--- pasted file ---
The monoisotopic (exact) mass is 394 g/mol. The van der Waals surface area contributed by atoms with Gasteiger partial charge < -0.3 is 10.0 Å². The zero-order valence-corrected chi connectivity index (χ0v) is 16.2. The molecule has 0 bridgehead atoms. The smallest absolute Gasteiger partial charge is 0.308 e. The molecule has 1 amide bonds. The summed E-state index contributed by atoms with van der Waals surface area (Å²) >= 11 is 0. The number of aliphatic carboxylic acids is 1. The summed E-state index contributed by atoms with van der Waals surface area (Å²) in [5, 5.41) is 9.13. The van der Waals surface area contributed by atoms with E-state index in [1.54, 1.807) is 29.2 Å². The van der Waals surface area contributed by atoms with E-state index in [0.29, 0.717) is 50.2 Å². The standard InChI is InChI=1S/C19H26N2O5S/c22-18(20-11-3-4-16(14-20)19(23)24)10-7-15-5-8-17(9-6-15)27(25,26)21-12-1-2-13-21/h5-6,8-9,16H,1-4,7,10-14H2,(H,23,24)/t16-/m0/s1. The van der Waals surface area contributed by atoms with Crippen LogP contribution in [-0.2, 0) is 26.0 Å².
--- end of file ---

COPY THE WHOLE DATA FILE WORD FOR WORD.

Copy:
The monoisotopic (exact) mass is 394 g/mol. The van der Waals surface area contributed by atoms with Gasteiger partial charge < -0.3 is 10.0 Å². The zero-order valence-corrected chi connectivity index (χ0v) is 16.2. The molecule has 0 bridgehead atoms. The smallest absolute Gasteiger partial charge is 0.308 e. The molecule has 1 amide bonds. The summed E-state index contributed by atoms with van der Waals surface area (Å²) >= 11 is 0. The number of aliphatic carboxylic acids is 1. The summed E-state index contributed by atoms with van der Waals surface area (Å²) in [5, 5.41) is 9.13. The van der Waals surface area contributed by atoms with E-state index in [1.54, 1.807) is 29.2 Å². The van der Waals surface area contributed by atoms with E-state index in [0.29, 0.717) is 50.2 Å². The standard InChI is InChI=1S/C19H26N2O5S/c22-18(20-11-3-4-16(14-20)19(23)24)10-7-15-5-8-17(9-6-15)27(25,26)21-12-1-2-13-21/h5-6,8-9,16H,1-4,7,10-14H2,(H,23,24)/t16-/m0/s1. The van der Waals surface area contributed by atoms with Crippen LogP contribution in [-0.2, 0) is 26.0 Å².